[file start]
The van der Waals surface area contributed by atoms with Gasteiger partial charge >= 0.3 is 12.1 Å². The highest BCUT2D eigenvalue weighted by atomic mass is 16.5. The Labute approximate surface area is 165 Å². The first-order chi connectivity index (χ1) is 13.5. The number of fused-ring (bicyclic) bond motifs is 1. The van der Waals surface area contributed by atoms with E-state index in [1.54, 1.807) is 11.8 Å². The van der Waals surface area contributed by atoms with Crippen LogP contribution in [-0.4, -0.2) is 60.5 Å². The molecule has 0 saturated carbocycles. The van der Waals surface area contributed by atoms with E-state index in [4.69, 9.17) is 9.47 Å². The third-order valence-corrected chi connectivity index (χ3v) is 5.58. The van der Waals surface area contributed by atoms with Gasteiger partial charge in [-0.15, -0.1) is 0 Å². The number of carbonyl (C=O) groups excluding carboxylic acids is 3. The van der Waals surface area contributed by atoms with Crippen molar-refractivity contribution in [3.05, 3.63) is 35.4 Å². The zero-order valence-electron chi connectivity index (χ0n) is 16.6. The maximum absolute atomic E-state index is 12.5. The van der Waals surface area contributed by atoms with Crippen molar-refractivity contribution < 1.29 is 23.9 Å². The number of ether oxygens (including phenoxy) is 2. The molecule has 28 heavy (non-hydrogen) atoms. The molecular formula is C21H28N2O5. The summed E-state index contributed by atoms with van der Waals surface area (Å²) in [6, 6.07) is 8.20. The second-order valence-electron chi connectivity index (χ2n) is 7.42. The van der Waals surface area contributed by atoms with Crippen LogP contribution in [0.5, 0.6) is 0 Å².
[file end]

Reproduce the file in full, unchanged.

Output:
The van der Waals surface area contributed by atoms with Gasteiger partial charge >= 0.3 is 12.1 Å². The highest BCUT2D eigenvalue weighted by atomic mass is 16.5. The Labute approximate surface area is 165 Å². The first-order chi connectivity index (χ1) is 13.5. The number of fused-ring (bicyclic) bond motifs is 1. The van der Waals surface area contributed by atoms with E-state index in [1.54, 1.807) is 11.8 Å². The van der Waals surface area contributed by atoms with Crippen LogP contribution in [-0.4, -0.2) is 60.5 Å². The molecule has 0 saturated carbocycles. The van der Waals surface area contributed by atoms with E-state index in [4.69, 9.17) is 9.47 Å². The third-order valence-corrected chi connectivity index (χ3v) is 5.58. The van der Waals surface area contributed by atoms with Gasteiger partial charge in [-0.15, -0.1) is 0 Å². The number of carbonyl (C=O) groups excluding carboxylic acids is 3. The van der Waals surface area contributed by atoms with Crippen molar-refractivity contribution in [3.05, 3.63) is 35.4 Å². The zero-order valence-electron chi connectivity index (χ0n) is 16.6. The maximum absolute atomic E-state index is 12.5. The van der Waals surface area contributed by atoms with Crippen molar-refractivity contribution < 1.29 is 23.9 Å². The number of ether oxygens (including phenoxy) is 2. The molecule has 28 heavy (non-hydrogen) atoms. The molecular formula is C21H28N2O5. The summed E-state index contributed by atoms with van der Waals surface area (Å²) in [6, 6.07) is 8.20. The second-order valence-electron chi connectivity index (χ2n) is 7.42. The van der Waals surface area contributed by atoms with Crippen LogP contribution in [0.5, 0.6) is 0 Å².